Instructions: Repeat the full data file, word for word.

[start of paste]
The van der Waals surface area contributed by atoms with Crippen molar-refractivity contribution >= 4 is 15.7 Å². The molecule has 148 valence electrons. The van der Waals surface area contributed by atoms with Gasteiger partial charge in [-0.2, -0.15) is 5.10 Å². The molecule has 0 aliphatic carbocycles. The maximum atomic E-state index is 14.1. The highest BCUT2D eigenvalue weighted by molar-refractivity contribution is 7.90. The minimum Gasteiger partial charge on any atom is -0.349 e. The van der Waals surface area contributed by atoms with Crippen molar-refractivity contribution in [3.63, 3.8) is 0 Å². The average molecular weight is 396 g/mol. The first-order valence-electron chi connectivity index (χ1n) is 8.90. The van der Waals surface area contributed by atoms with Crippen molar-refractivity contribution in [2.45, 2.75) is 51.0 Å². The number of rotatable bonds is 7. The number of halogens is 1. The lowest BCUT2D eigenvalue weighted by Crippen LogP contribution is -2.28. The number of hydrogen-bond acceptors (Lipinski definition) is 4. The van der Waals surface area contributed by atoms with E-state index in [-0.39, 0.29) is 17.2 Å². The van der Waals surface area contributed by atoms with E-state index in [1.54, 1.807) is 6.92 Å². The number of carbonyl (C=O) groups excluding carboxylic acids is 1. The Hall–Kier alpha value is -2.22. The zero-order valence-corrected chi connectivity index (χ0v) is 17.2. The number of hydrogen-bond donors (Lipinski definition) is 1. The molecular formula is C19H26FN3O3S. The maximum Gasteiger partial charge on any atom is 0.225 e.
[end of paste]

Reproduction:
The van der Waals surface area contributed by atoms with Crippen molar-refractivity contribution >= 4 is 15.7 Å². The molecule has 148 valence electrons. The van der Waals surface area contributed by atoms with Gasteiger partial charge in [-0.2, -0.15) is 5.10 Å². The molecule has 0 aliphatic carbocycles. The maximum atomic E-state index is 14.1. The highest BCUT2D eigenvalue weighted by molar-refractivity contribution is 7.90. The minimum Gasteiger partial charge on any atom is -0.349 e. The van der Waals surface area contributed by atoms with Crippen molar-refractivity contribution in [3.63, 3.8) is 0 Å². The average molecular weight is 396 g/mol. The first-order valence-electron chi connectivity index (χ1n) is 8.90. The van der Waals surface area contributed by atoms with Crippen molar-refractivity contribution in [2.45, 2.75) is 51.0 Å². The number of rotatable bonds is 7. The number of halogens is 1. The lowest BCUT2D eigenvalue weighted by Crippen LogP contribution is -2.28. The number of hydrogen-bond acceptors (Lipinski definition) is 4. The van der Waals surface area contributed by atoms with E-state index in [-0.39, 0.29) is 17.2 Å². The van der Waals surface area contributed by atoms with E-state index in [1.54, 1.807) is 6.92 Å². The number of carbonyl (C=O) groups excluding carboxylic acids is 1. The Hall–Kier alpha value is -2.22. The zero-order valence-corrected chi connectivity index (χ0v) is 17.2. The number of hydrogen-bond donors (Lipinski definition) is 1. The molecular formula is C19H26FN3O3S. The maximum Gasteiger partial charge on any atom is 0.225 e.